As with Stoneham, the developer, hoping to build the billboard right on the Woburn line near Washington Street, pledged some $50,000 a year in "host payments" to the Town of Reading for the initiative. Though Reading's Board of Selectmen did consider the proposal, it ultimately nixed the agreement in the face of overwhelming public opposition.
Months later, Reading Town Meeting voters made clear their feelings on billboards by enacting a town-wide zoning ban on such outdoor advertisements.
Woburn officials, who praised Reading for holding the line on billboards, have long contended the financial rewards from such structures are outweighed by the blight they cause and their potential for encouraging distracted driving.
Though admitting billboards are considered a political third-rail in Woburn, Northern Bank & Trust President and CEO James Awn first attempted to roll back Woburn's ban on billboards nearly two years ago.
In the winter of 2017, Mawn learned the MBTA, contending it was exempt from local zoning ordinances, was petitioning the state's Outdoor Advertising Board for permission to erect a 95-foot tall billboard on commuter rail land situated in front of the local bank's new flagship headquarters by Route 128 and Mishawum Road.
Mawn, in an attempt to derail that petition, asked Woburn's City Council to legalize digital signs in the community's Mishawum Station Transit-Oriented Overlay District.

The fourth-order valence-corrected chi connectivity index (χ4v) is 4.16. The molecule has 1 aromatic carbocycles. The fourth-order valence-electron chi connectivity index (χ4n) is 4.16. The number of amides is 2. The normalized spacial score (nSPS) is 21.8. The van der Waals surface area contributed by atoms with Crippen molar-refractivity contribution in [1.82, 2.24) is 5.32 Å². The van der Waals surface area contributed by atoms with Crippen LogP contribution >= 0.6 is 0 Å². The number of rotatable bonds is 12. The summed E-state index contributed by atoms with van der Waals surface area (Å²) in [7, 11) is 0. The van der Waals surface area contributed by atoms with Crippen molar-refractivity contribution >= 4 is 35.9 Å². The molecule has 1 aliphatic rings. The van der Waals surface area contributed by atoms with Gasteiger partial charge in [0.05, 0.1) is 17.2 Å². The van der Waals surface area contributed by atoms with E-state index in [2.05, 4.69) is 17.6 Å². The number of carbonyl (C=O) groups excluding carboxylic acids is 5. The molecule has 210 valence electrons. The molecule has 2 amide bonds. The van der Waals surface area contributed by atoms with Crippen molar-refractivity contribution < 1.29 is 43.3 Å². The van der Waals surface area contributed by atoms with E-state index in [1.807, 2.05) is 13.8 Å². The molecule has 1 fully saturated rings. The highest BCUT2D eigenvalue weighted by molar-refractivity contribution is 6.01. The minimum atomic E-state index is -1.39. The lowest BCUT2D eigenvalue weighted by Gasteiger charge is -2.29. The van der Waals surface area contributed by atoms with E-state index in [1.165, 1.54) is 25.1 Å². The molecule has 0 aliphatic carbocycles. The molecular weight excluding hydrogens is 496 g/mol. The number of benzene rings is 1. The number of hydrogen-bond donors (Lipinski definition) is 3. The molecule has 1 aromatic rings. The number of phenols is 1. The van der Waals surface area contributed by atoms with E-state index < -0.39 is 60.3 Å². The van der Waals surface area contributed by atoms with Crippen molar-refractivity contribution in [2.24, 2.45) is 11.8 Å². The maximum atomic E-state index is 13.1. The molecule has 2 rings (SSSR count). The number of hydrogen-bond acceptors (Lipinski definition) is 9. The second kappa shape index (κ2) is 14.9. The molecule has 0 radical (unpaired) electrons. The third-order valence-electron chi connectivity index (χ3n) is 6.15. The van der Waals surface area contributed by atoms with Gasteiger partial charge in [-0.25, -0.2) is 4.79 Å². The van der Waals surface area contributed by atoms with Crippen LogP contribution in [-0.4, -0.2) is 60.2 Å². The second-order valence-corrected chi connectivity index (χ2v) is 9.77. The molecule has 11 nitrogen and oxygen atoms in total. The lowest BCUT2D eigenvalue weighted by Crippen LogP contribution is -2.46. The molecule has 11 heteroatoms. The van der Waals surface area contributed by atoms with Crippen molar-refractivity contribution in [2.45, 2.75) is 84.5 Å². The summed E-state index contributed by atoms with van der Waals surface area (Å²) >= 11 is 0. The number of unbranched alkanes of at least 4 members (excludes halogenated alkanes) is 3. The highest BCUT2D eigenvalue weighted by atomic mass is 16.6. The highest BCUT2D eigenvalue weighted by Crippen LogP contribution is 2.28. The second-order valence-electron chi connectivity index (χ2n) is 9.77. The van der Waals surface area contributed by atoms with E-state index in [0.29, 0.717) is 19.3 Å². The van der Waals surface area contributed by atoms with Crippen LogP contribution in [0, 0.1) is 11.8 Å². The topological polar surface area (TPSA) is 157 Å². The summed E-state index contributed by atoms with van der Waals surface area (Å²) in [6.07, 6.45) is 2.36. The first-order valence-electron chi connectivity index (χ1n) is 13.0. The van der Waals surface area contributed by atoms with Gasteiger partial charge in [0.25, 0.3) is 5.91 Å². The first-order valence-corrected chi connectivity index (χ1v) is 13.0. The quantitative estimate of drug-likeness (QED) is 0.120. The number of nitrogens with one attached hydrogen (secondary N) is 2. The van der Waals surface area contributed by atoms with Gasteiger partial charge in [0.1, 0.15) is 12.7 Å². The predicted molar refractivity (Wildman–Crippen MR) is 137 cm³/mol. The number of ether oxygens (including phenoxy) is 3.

In doing so, Northern Bank officials hoped to construct its own billboard, which if allowed, would effectively block the MBTA's sign, as state and federal regulations prohibit the placement of such highway displays within 1,000 feet of one another.
However, city officials, leery of setting a precedent that would allow the proliferation of billboards, made clear their opposition. Months later, the local bank withdrew the petition.
With that sign becoming operational earlier this year, American Tower, a telecommunications giant that posted gross 2018 revenues of $7.4 billion, decided to test the billboard waters yet again this spring by seeking permission to erect two 80-foot tall displays by its Wilmington line headquarters and Unicorn Park by I-93 northbound and the Stoneham line.
According to local attorney Joseph Tarby, representing the Presidential Way firm, his clients were willing to offer the same type of lucrative financial packages offered by billboard operators in neighboring Stoneham in exchange for the development rights.
Tarby also insisted that both signs, to be situated on Woburn's northern and southern borders and a significant distance away from residential neighborhoods, would have a negligible impact on the community.